AC Plug Lure Choice: Well, I thought I had this subject all figured out, but then my world was turned upside down on another trip to Lake Tahoe just last week. I was going to advise anglers to use AC plugs in the six to eight-inch range for California lake trout, as these are the sizes that have brought me the most success. Allan's always telling me to go big though, and has sent me lures up to twelve inches in length, advising that the biggest lakers are not shy about hitting monster baits. Of course, he fishes Utah's Flaming Gorge Reservoir and Canadian lakes where twenty to thirty-pound lake trout are common, so I ve had a hard time working my nerve up to try these lures on my heavily fished local waters. I finally gave the nine-inch AC Minnow a try on Donner Lake recently though, fishing hard for eleven-hours to catch and release one mackinaw around ten pounds on the huge lure.
AC Plug This inched up my confidence level, and I was ready to go big on the big lake, but I couldn't get back out for a week or two, and in that time I received reports of Tahoe charter captains catching ten to twenty pound lake trout in the shallows, on trolled plugs. Then I saw the new report posted on this website's chat forum, of a Carson City, Nevada angler catching and releasing a twenty-pound class mackinaw on Tahoe, after fishing for just a few minutes with a seven-inch AC original, the first time he tried it! Maybe this beginner's luck thing with AC plugs is more common than I thought! Maybe it's not luck! I contacted this angler, a Mr. Ed Walton, and he turned out to be a very nice guy who was happy to discuss the details of his catch. He told me that he bought the lure and trolled it after reading my Fishsniffer articles on the subject, and he actually thanked me for helping him with his big fish! Of course in talking with him I found he was already an experienced, knowledgeable fisherman, but it still gave me a big head, big enough to tie on the largest AC Plugs my next time out. And here's where all the rules went out the window.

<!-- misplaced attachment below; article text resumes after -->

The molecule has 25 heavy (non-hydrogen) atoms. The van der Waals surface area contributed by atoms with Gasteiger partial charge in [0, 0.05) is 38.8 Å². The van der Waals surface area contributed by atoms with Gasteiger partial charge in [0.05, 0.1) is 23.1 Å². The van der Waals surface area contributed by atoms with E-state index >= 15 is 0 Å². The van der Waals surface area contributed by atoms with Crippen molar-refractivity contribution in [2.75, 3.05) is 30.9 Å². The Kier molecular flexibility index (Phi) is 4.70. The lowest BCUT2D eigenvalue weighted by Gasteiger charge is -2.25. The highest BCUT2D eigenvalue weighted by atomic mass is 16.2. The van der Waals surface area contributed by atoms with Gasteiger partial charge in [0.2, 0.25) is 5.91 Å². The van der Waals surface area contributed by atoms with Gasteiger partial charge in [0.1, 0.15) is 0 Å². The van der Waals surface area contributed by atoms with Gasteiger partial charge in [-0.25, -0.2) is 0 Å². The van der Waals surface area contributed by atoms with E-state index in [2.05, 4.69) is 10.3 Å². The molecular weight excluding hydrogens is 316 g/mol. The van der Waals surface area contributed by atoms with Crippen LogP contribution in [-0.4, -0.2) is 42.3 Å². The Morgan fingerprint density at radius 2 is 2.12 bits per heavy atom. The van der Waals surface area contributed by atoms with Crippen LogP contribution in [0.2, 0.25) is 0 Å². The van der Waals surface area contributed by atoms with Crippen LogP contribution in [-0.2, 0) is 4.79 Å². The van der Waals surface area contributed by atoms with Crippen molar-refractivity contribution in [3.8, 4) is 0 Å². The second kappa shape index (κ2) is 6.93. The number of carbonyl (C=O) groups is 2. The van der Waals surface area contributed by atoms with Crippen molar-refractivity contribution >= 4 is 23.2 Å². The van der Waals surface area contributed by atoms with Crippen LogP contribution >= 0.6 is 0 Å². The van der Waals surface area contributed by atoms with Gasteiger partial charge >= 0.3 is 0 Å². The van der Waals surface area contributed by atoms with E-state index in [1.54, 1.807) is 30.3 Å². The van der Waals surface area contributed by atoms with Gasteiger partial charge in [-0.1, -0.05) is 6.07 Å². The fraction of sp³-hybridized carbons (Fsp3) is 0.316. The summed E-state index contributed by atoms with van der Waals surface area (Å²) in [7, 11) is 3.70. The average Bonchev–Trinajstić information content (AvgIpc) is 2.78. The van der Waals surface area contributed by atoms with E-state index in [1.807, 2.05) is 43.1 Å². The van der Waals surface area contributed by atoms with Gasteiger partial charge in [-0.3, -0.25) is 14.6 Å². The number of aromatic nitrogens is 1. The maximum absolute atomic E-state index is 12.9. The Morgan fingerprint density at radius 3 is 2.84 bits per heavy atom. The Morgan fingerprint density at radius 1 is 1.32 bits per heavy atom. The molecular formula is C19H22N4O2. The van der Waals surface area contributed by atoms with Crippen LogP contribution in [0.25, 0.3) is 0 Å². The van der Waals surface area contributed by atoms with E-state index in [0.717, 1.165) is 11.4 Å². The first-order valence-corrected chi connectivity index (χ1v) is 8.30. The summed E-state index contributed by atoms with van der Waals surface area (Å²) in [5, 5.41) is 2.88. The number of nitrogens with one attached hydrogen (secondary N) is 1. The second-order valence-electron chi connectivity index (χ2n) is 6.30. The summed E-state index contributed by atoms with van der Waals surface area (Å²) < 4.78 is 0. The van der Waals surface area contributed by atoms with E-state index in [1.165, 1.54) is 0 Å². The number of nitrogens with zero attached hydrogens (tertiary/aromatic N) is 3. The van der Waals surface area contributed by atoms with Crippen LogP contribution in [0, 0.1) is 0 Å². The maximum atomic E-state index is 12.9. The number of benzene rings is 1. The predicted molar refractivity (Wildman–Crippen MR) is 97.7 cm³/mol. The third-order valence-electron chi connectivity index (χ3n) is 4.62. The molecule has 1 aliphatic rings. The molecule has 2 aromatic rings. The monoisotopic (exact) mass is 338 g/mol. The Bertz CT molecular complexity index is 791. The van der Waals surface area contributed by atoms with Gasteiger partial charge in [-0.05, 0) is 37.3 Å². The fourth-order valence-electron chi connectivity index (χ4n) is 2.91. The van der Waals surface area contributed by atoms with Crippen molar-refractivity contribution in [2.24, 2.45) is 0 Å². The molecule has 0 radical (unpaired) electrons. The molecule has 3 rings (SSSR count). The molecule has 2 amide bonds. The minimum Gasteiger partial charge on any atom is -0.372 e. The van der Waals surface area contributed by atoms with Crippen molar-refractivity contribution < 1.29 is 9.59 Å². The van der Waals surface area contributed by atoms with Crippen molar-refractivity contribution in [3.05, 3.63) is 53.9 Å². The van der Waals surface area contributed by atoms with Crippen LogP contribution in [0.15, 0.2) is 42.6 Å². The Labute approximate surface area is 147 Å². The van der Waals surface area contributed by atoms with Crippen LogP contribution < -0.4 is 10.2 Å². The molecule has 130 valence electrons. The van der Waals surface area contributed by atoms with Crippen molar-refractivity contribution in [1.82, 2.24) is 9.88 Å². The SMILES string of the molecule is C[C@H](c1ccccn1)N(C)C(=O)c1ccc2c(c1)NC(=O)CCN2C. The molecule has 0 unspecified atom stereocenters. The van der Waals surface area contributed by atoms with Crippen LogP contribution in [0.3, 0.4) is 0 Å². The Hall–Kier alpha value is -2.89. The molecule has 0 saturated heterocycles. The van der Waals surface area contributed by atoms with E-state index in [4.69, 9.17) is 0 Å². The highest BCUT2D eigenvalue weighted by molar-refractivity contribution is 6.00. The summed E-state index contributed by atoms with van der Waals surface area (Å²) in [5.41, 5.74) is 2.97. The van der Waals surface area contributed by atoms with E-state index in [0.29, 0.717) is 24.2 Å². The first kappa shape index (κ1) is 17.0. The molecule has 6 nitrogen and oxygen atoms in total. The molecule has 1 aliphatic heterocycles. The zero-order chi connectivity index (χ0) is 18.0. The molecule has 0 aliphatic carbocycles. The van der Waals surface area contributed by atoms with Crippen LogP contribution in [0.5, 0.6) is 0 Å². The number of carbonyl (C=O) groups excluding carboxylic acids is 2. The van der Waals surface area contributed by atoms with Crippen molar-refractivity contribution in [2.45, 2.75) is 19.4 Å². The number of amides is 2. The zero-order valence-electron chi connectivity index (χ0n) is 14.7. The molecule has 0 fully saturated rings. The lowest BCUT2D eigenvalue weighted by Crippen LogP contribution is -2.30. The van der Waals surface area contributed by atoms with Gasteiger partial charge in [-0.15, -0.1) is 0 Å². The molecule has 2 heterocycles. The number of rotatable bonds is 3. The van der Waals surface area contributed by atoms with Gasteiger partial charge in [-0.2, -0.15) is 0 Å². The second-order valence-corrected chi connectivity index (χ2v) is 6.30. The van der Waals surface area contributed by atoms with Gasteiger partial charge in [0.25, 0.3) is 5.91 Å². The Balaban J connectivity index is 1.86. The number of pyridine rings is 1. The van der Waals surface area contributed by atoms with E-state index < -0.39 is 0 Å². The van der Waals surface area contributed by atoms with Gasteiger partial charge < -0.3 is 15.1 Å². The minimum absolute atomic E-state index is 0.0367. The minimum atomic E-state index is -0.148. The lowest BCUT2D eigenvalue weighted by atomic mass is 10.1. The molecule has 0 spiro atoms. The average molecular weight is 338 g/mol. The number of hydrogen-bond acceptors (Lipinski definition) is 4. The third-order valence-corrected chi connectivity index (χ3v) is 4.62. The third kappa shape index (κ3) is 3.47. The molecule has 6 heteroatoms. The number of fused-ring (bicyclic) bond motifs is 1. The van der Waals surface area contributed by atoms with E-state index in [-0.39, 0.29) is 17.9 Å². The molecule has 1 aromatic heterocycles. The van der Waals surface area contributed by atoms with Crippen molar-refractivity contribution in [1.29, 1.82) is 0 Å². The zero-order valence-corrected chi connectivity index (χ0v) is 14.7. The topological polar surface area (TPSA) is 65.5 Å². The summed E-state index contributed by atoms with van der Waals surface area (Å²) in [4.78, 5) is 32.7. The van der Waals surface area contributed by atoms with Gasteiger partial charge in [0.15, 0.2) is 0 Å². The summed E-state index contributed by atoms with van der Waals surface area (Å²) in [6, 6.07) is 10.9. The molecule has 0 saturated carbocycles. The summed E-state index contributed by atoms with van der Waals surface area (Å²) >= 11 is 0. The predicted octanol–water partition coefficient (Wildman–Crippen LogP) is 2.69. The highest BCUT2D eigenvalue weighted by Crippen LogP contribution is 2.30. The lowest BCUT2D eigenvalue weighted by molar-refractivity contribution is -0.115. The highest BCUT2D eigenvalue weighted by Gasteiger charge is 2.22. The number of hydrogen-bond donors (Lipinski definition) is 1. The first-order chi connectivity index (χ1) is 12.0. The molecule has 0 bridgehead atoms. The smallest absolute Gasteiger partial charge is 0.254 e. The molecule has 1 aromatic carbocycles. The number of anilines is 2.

I've told you to go out at dawn; that much I did, but I also advised anglers to fish tight to structure and I was over 50 feet of water with a flat, sandy bottom, trolling my lures near the surface. I had just let out the nine-inch AC Minnow on 100 yards of line, and was starting to feed out line to try the twelve-inch AC Minnow for the first time on my outside rod. My plan was to get both lures out on long lines, then swerve in tight to a rocky, shallow area several hundred yards ahead. I had let only 100 feet off the casting reel, with my thumb pressed down to control the rate at which the spool turned, when the rod kicked hard and my thumb burned while the line flew out as if I d hooked the bumper of a race car.
Whoah! And there I was, one minute into trying out this giant lure, fighting a huge fish. It didn't pull that hard at first, but I figured no trout under about ten pounds would even have the nerve to attack such a formidable opponent, so I reeled just fast enough to keep the line tight, waiting for trouble. As often happens with big mackinaw in extremely cold water, my fish suddenly woke up, thrashing at the surface and rolling over and over before diving hard and peeling more line off my reel. I thought I was in enough trouble as my rod-tip telegraphed the bump-and-scrape of a fish tangling itself up in the line, but then, as I kicked the motor in and out of gear to keep my fourteen-foot boat moving forward in a fairly straight trajectory at the slowest pace possible, another fish slammed the "small" nine-inch AC minnow on my inside rod and ran hard toward shore!
So now I had a double with two of my largest lures and probably two of my largest lake trout. I had to work on the rod already in hand, and I did the best I could while watching the line bleed off the reel on my other rod sitting in the holder. Will it throw the hook? Will it empty my spool of line? I thought about every such contingency for several minutes as I continued to fight my first fish, finally bringing it up as I expected, in a tangle of line, with the twelve-inch AC Minnow at the center of the bird s nest. At this point the big mackinaw came easily to my long-handled, jumbo net (this is another tip for would-be lake trout anglers), and I turned to see that my second fish was miraculously still hooked on the other rod, still pissed-off and pulling line from the reel.